- Do a complete physical examination of the belly, penis, prostate, rectum, and testicles.
- Do lab tests for testosterone and other hormones and for blood sugar.
Your doctor may start treatment with pills. But you may get more tests if pills don't work or your doctor thinks that testing is needed.
Tests can help your doctor find out whether physical factors are causing your erection problem. These may include lab tests for:
- Testosterone. A low level may reduce sexual desire.
- Thyroid hormone.
- Blood sugar. A high level may indicate diabetes. This can cause erection problems.
If your doctor thinks you have a mental health issue, a mental health evaluation may be recommended.
Treatment for an erection problem depends on the cause of the problem. The cause may be mental or physical. Or it might be a mix of both.
Treatment can include having you:
- Avoid tobacco and drugs and limit alcohol.
- Talk about the issue with your partner, do sensual exercises, and get counselling.
- Ask your doctor about changing any medicines that may be causing the problem. In some cases, you may be able to use a different medicine.
- Take testosterone or another treatment to fix a hormone problem, such as low testosterone, if tests show that you have one.
- Take pills that help you get an erection. These pills are called PDE-5 inhibitors. They include sildenafil (such as Viagra), tadalafil (such as Cialis), and vardenafil (such as Levitra). Check with your doctor to see if it's safe for you to take one of these medicines with your other medicines. These pills can be dangerous if you take nitroglycerin or other medicines that contain nitrates (for heart disease).
- Use medicines that are injected or inserted into the penis.
- Use vacuum devices. These devices have a tube that you place around the penis. You pump the device to create a vacuum that leads to an erection.
- Have surgery to place an implant in the penis.
It's important to involve your partner in your decision, no matter which treatment you choose.
- Limit alcohol. Have no more than 3 drinks a day.
- Do not smoke. Smoking makes it harder for the blood vessels in the penis to relax and let blood flow in. If you need help quitting, talk to your doctor about stop-smoking programs and medicines. These can increase your chances of quitting for good.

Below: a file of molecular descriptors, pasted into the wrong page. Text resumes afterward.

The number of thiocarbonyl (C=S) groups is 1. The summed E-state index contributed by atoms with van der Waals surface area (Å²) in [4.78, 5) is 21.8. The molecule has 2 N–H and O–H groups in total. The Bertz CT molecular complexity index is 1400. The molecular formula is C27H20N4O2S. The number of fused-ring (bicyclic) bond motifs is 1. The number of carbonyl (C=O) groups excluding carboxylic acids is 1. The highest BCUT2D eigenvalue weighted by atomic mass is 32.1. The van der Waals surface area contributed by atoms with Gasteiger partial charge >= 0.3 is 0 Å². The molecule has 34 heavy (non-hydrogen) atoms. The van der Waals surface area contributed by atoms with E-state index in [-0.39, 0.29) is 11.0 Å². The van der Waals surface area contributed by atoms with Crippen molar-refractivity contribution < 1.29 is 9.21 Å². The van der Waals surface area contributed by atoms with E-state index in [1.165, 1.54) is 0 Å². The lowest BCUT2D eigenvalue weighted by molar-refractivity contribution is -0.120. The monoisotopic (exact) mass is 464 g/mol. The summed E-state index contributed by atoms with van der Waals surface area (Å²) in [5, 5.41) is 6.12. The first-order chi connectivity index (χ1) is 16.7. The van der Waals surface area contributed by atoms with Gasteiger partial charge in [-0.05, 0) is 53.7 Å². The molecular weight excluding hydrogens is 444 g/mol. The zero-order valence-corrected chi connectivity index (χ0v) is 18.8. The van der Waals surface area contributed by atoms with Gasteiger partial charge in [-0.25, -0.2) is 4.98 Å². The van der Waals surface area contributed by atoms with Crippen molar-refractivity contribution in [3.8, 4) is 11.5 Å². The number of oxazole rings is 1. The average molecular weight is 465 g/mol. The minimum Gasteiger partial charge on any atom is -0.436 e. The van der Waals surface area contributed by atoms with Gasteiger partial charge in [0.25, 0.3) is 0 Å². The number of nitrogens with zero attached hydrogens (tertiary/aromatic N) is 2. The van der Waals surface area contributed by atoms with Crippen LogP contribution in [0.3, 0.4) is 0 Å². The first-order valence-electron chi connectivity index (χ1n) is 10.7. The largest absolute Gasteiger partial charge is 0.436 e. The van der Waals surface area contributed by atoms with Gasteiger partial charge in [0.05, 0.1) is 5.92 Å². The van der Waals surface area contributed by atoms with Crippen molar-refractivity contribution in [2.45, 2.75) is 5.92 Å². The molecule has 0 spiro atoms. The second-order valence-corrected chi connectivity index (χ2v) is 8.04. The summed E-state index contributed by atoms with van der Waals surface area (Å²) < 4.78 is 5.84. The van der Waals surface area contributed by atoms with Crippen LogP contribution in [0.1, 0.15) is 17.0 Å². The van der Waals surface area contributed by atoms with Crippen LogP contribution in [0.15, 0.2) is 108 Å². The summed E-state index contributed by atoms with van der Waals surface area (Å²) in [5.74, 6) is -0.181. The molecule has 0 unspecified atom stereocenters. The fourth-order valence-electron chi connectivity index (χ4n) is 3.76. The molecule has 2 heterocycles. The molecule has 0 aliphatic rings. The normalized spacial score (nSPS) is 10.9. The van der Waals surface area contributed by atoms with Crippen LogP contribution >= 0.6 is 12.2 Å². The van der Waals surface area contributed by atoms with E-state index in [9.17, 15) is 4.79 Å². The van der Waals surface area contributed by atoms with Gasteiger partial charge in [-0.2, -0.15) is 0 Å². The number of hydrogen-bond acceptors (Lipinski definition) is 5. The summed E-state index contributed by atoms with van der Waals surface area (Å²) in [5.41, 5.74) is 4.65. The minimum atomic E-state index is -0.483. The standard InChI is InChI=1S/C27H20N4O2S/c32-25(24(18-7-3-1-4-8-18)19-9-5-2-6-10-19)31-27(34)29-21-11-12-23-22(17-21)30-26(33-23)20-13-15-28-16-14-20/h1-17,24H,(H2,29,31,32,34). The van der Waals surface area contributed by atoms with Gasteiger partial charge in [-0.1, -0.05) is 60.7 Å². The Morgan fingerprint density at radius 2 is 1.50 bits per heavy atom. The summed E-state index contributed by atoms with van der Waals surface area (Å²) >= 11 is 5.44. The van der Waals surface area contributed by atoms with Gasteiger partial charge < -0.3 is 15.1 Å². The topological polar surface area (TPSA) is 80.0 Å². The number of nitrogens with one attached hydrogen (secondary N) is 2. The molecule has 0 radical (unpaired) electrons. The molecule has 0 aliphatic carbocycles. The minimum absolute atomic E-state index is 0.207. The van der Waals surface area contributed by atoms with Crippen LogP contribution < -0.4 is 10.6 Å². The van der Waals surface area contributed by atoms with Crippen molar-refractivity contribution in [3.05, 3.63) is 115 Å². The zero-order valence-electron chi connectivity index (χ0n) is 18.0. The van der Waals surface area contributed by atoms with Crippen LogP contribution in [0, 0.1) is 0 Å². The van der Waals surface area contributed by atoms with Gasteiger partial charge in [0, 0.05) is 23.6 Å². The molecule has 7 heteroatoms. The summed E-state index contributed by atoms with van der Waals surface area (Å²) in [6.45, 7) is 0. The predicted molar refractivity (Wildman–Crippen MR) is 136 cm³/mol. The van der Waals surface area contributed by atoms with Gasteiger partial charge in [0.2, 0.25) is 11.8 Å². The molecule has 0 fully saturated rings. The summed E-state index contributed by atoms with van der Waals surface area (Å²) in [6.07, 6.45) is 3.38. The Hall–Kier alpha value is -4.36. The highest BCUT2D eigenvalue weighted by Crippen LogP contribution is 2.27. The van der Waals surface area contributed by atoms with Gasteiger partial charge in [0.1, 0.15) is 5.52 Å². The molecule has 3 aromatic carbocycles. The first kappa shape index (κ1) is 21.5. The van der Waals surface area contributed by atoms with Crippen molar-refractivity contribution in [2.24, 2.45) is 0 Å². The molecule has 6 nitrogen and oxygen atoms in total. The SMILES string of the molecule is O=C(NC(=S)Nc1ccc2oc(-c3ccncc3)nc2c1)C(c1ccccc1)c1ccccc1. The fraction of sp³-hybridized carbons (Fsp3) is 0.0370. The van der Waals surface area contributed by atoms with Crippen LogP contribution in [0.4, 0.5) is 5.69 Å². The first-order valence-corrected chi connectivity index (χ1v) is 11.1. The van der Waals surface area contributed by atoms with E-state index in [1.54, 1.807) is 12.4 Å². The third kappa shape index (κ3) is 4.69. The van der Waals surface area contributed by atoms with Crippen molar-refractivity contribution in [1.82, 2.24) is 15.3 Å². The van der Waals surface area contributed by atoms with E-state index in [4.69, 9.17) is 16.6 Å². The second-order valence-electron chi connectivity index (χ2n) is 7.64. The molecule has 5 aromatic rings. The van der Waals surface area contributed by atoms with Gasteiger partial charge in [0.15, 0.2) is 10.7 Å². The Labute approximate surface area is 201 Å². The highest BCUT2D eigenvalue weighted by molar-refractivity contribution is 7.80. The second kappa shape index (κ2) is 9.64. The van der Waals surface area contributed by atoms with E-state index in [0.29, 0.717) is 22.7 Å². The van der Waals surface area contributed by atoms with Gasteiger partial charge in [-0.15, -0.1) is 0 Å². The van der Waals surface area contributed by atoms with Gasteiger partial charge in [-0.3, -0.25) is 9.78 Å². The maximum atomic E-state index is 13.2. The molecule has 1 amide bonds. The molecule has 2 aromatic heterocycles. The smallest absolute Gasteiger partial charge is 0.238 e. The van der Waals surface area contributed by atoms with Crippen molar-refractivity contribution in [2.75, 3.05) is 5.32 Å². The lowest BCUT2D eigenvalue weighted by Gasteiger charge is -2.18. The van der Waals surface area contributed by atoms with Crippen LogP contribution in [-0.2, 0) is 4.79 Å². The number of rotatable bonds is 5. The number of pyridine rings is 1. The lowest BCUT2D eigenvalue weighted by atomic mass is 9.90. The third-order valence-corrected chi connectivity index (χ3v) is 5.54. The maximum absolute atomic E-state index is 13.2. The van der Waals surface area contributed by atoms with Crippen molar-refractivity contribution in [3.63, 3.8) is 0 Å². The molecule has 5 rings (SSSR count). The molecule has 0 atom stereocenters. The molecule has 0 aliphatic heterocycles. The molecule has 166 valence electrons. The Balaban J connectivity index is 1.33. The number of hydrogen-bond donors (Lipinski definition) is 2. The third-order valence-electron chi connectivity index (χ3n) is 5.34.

- Do not use cocaine, heroin, or other illegal drugs.
- Try to reduce stress.
- Give yourself time to adjust to change. Changes in your job, family, relationships, home life, and other areas can cause stress. And stress can cause erection problems.
Work with your partner
- Talk with your partner about what time of day works best for having sex. Mornings may be a good time since you are both rested. Also, some medicines that help with erections need to be taken on an empty stomach.
- If either of you are too tired or have a lot on your mind, wait until another time to have sex.
- Ask what your partner likes when it comes to sex. Talk about what each of you does and does not enjoy.
- Make time outside of the bedroom to talk about your sex life. If you avoid sex because you are afraid of having erection problems, your partner may worry that you are no longer interested.
- If you and your partner have trouble talking about sex, see a therapist. They may help you talk about it. Reading books with your partner about sexual health may also help.
- Relax. Take time for more foreplay. Worrying about your erections may only make things worse.
- Tell your doctor about all the medicines that you take.
- Some medicines can cause erection problems.
- Some medicines can have dangerous interactions with medicines that are prescribed for erection problems. These include over-the-counter medicines and natural health products.
- Be safe with medicines. Take your medicines exactly as prescribed. Call your doctor or nurse advice line if you think you are having a problem with your medicine.
- Talk to your doctor about trying a medicine to help you keep an erection. This could be a medicine like sildenafil (such as Viagra), tadalafil (such as Cialis), or vardenafil (such as Levitra). If you have a heart problem, ask your doctor if these are safe for you. Do not take these medicines if you take nitroglycerin or other nitrate medicine.
Medicines that can help produce an erection may be used to treat erection problems that are caused by blood vessel (vascular), hormonal, nervous system, or psychological problems. The medicines also may be used with counselling. Together, they can treat erection problems that have psychological causes.
Commonly used oral medicines include:
- PDE-5 inhibitors. Examples are sildenafil (such as Viagra), tadalafil (such as Cialis), and vardenafil (such as Levitra).
Other medicines that may be used include:
- Injected medicines.
- Intraurethral alprostadil (MUSE).
Hormones and other medicines may be prescribed if you have low testosterone or high prolactin levels.
PDE-5 inhibitors should never be used if you may need to take a nitrate-containing medicine, such as nitroglycerin. Taking nitroglycerin and a PDE-5 inhibitor within 24 hours (or 72 hours for long-acting tadalafil) of each other may greatly lower your blood pressure. This could lead to a heart attack, stroke, or death.
Current as of: June 16, 2022
Author: Healthwise Staff
E. Gregory Thompson MD - Internal Medicine
Adam Husney MD - Family Medicine
Christopher G. Wood MD, FACS - Urology, Oncology
Current as of: June 16, 2022
Author: Healthwise Staff
Medical Review:E. Gregory Thompson MD - Internal Medicine & Adam Husney MD - Family Medicine & Christopher G. Wood MD, FACS - Urology, Oncology